February 20, 2020 – The big raspy voice of the little White-breasted nuthatch is a familiar sound in the winter woods of Illinois. Throughout the softly illuminated and leafless winter forest, or at a busy backyard feeder, it is easy to spot those colorful little hunters as they noisily swoop in. Suddenly there is a flash of blue-gray, then another, and yet another as four, maybe more of those regal looking little birds appear. A male and a female nuthatch light on the patchwork bark of a large sycamore and quickly begin searching tree and limb for food. The little birds move up and down the trunk like acrobats as they move head first down the tree searching the nooks and crannies for insects. Not long after the small winter flock of White-breasted nuthatches appear, their songs begin to fade into the distance as they continue their search for food on the trees and shrubs along an overgrown and abandoned road that the woods has mostly reclaimed. The White-breasted nuthatch is common across most of the United States and is a year-round resident here in Illinois. The male nuthatch has a dark black cap, white face and underparts with splashes of chestnut colors under the tail. Their wings and back are mostly blue-gray. The little birds have large heads, large feet, and a long pointy bill. The female looks pretty much like the male nuthatch except they have more of a gray colored cap with stronger chestnut coloring near their rear under the tail and their overall colors are a bit weaker than the male. The nuthatches eat nuts, acorns, insects and cache food items around their territory. You may find the winter flocks of nuthatches mixed with chickadees and woodpeckers.
January 1, 2020 – The Brown Creeper is a tiny well camouflaged bird that seems to defy the forces of nature as it swiftly moves across the jagged edged bark of a tree. It pauses momentarily to search, with its’ long curved bill, the cracks and openings in and behind the tree bark for insects. The bird is an expert contortionist twisting its’ head to just the right angle to probe the difficult fissures to find its’ unsuspecting prey. The fast moving little Brown creeper, also searches the undersides of large limbs and is probably less often noticed by humans due to its’ size and dark colors than any other species of bird that spends as much time in the trees. The little bird blends in quite well to the tree bark of the large dark trees on which it hunts. The Brown creeper will land low on the trunk of a tree and work its’ way up and around the trunk eventually searching the higher branches for prey before moving to another tree. From my observations at multiple locations while watching the tiny creeper, within a short time of leaving one tree it will return back to the same tree repeating its’ search several times before moving on to continue its’ hunt on other trees. According to the Illinois Natural History Survey “the Brown creeper occurs in Illinois as a common migrant and winter resident and occasional summer resident. The Cache, Kankakee, Mississippi, Sangamon and Sugar Rivers appeared (1981) to be the center of distribution for nesting populations in Illinois.” Known as a short-distance migrant to resident we notice the wintering birds that have arrived in numbers from the north when we notice them hunting on the leafless trees in wooded areas and on the parameters of those timbered tracts of land.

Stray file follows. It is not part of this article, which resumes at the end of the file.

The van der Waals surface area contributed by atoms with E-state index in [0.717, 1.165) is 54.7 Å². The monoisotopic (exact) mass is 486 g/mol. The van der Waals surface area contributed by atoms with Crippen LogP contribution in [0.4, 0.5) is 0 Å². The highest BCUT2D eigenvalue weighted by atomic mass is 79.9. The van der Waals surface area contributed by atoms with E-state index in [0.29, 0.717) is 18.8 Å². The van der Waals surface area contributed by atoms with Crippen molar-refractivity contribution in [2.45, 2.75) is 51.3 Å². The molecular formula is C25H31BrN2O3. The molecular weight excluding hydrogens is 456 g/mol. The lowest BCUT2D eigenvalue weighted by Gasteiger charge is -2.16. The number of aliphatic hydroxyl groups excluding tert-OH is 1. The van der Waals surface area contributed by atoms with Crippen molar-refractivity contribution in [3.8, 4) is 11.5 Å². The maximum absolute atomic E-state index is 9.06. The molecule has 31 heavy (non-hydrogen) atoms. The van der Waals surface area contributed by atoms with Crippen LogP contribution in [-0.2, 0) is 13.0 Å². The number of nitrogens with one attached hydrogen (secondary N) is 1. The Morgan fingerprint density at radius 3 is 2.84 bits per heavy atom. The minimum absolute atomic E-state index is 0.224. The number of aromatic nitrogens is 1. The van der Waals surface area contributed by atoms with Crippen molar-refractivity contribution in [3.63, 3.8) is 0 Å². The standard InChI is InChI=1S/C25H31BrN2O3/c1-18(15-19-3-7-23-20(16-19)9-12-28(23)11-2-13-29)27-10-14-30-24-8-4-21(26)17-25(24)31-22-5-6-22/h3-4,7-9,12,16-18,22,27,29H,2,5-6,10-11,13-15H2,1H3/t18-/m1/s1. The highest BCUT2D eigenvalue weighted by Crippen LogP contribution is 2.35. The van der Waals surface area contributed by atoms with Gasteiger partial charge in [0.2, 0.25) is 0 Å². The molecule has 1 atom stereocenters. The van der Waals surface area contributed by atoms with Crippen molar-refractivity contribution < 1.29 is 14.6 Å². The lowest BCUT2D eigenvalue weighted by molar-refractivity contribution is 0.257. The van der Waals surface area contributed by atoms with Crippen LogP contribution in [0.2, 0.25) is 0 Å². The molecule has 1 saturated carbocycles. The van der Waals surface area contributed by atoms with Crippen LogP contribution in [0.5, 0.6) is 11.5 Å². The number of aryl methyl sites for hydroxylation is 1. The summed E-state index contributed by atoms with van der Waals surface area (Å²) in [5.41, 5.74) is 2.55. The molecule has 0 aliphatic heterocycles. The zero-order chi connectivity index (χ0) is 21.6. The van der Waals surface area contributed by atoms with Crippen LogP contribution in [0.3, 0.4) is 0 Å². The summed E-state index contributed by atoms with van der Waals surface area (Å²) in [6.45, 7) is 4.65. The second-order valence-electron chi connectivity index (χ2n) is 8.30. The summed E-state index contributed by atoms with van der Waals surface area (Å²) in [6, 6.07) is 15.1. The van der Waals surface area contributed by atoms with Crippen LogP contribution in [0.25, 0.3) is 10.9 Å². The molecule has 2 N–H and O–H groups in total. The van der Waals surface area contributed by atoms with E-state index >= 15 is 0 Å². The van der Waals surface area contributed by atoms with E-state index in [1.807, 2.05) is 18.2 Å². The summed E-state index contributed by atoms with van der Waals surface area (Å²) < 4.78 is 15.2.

June 6, 2019 – Appearing like ghostly aberrations in the soft morning light of late spring the five beautiful Great egrets were spread out around a pond in southwestern Kankakee county last week. Most were wading in the shallows searching for food, while a few were perched and preening on a fallen snag at the ponds edge. One of these hunting birds focused on something in the aquatic vegetation at the north end of the pond. The Great egret pulled out a large fish that it held in its’ bill for only a short time, and for reasons one can only speculate, the bird discarded the catch and moved on and continued hunting. It wasn’t long before the egrets took to the air, their impressive wings spread wide as they gracefully circled and gained altitude. Having used the pond for the night for resting and feeding, the birds flew northwest continuing their migration towards the nesting colonies on the lakes and in the river valleys.